Second, technology companies can collaborate in more meaningful ways. At the same time technology companies need to liaise with the public with honest transparency, they also need to talk to each other. So much of the expo was one-way: I was shocked to see—multiple times—presenters go on stage and deliver their spiels without a single person in the audience. They appeared totally un-phased. The representative would simply ramble on, eyes to the screen or sometimes at a distance point of no significance and deliver the sales pitch. Who was she talking to? What was the point of talking at all if no one was listening? Again, it was a matter of going through the motions, without really connecting to people. But a fundamental principle of any convention is there in the title: a convention means to convene people, to bring us together, to put our work in context of one another’s.
I propose then, that future forums include an intentional effort to convene, such as an opening speech, keynote speaker, or panel topic to set the stage. I understand that presentations cry ‘conference’ more than ‘expo’, but then, perhaps I am calling into question the entire format of an expo altogether. It is true that we resemble a large office of cubicles, just enlarged and set in a gymnasium or auditorium. And the cubicle work model is well researched to have little effect, negative effect in fact, on overall company work culture.
Instead, what if three companies of no obvious relation were to exhibit in the same space and tasked with finding a common narrative among them? Groups might work together to identify synergies and present a narrative that appealed to attendees. Tasked with incorporating external, unpredictable information, companies would not only learn from each other, but they would also render the booth-going experience more intriguing for expo attendees. Interdisciplinary narrative building cannot be accomplished by going through the motions: it requires critical thought, teamwork, and an honest confrontation with what each company has to offer.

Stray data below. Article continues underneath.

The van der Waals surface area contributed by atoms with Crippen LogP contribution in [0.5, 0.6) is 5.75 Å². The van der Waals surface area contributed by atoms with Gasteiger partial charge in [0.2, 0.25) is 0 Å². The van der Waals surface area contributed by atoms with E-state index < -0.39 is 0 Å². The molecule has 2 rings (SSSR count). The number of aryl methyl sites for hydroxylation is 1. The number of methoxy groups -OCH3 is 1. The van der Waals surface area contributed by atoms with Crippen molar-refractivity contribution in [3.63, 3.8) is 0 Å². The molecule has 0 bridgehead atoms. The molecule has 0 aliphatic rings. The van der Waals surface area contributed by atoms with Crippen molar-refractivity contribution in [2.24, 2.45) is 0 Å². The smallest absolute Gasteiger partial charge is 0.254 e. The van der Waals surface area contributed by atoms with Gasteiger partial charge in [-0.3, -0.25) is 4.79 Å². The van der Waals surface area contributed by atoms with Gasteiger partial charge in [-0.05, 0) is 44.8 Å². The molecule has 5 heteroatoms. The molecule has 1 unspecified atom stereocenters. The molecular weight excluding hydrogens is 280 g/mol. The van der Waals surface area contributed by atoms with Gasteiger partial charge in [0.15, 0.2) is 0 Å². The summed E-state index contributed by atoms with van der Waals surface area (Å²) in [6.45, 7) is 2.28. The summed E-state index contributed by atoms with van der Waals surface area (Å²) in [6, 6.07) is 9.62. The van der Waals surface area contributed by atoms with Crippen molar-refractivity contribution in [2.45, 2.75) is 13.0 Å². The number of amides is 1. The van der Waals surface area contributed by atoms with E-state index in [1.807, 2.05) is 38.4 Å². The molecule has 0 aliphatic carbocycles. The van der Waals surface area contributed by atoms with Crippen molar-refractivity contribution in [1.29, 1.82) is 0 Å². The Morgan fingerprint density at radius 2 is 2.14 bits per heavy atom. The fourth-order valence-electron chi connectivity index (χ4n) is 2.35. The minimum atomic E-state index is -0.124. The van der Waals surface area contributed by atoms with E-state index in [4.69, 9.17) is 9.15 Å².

Finally, companies might extent their new collaboration to construct a more dynamic narrative to the expo attendees—indeed, asking of them not to be merely an attendee but a participant. I recognize that this is not what conventional expose expect of their attendees—but neither is it too much to ask. As a social enterprise keen on accelerating social and environmental impact, it is only natural that we ask this question. We wouldn’t be living up to our own expectations if we did not. What is the social or environmental impact opportunity here? And how are we capitalizing on it, encouraging it?
Perhaps the greatest impact one can have, at least, the deepest impact, is through leading by example. While one can only do so much and so this is not a “scalable solution” perhaps, leading by example will affect those around you, in your context. In our context, we can lead by example, starting with how we reflect on this expo and approach the next one.
Written by Madi Lommen.
Madi Lommen is a writer, athlete, and Partnerships Lead for Socious.
1. Kanga. https://kanga.exchange/we-are-entering-a-new-era-of-cryptocurrency-trading-with-kanga-beyond-crypto
2. ILO (2018). Care Economy (Press Release). https://www.ilo.org/asia/media-centre/news/WCMS_633284/lang--en/index.htm#:~:text=According%20to%20the%20report%2C%20Globally,rises%20to%2080%20per%20cent.
3. RX Japan. « Philosophy » https://www.rxjapan.jp/en/message/
4. This number is calculated by multiplying the exhibitions that RX Japan hosts annually (84) by the number of visitors that the most recent exhibition attracted (30,000). The average number of visitors per exhibition is not given.
5. This number is calculated by multiplying the number of exhibitors per year (30,000) by the mean cost of exhibition (1860,000 JPY). Details on costs per exhibition are here.